President Bush’s plan to change overtime pay rules was halted Sept. 10 when the Senate approved an amendment that blocked the administration’s proposal.
The 54-45 vote in favor of the amendment is considered a rare victory for Democrats in the Republican-dominated Senate. Although Bush’s proposal would have expanded overtime protections for low-wage workers, it also would have made it easier for employers to exempt employees who have administrative or professional duties or hold positions of responsibility.
Many in the business sector, including the Associated Builders and Contractors, say the current overtime rules, formed under the Fair Labor Standards Act of 1938, are outdated and should be changed to adapt to today’s workforce.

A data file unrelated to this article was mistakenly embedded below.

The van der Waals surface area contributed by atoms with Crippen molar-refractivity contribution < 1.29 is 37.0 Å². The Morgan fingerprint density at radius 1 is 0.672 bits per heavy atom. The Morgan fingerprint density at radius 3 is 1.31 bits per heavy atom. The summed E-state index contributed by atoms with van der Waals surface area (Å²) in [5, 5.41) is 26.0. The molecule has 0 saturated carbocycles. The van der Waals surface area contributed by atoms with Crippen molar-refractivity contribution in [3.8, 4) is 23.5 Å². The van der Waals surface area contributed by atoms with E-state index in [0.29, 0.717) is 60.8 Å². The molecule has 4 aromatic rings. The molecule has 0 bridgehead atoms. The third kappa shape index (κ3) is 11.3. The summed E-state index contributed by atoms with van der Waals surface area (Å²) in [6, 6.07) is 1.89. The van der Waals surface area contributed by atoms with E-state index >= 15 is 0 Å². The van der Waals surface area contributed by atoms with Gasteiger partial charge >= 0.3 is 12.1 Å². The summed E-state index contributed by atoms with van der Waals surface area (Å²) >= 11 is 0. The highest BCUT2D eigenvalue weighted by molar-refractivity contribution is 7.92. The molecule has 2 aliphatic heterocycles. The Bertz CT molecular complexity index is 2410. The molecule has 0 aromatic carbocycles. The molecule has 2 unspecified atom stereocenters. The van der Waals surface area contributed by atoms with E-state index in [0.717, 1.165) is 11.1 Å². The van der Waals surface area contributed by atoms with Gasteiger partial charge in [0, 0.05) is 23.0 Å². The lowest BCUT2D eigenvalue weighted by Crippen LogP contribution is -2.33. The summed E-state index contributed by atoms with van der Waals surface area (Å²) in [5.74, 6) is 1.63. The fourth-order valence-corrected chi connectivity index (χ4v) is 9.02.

“ABC is very disappointed by the Senate’s decision to block the Labor Department’s efforts to update overtime wage rules,” said Bill Spencer, vice president of government affairs for ABC. “These regulations have not been changed since 1954. An update is essential for increasing salary thresholds for worker protection, for defining job duties and for clarifying regulatory language.”
The House and Senate will have to work together in negotiating the appropriation bill that includes the overtime wage legislation. Meanwhile, Bush has threatened to veto the entire spending package if the Senate provision opposing the overtime revision remains in it.
For additional stories on the overtime legislation, click on the link to the right.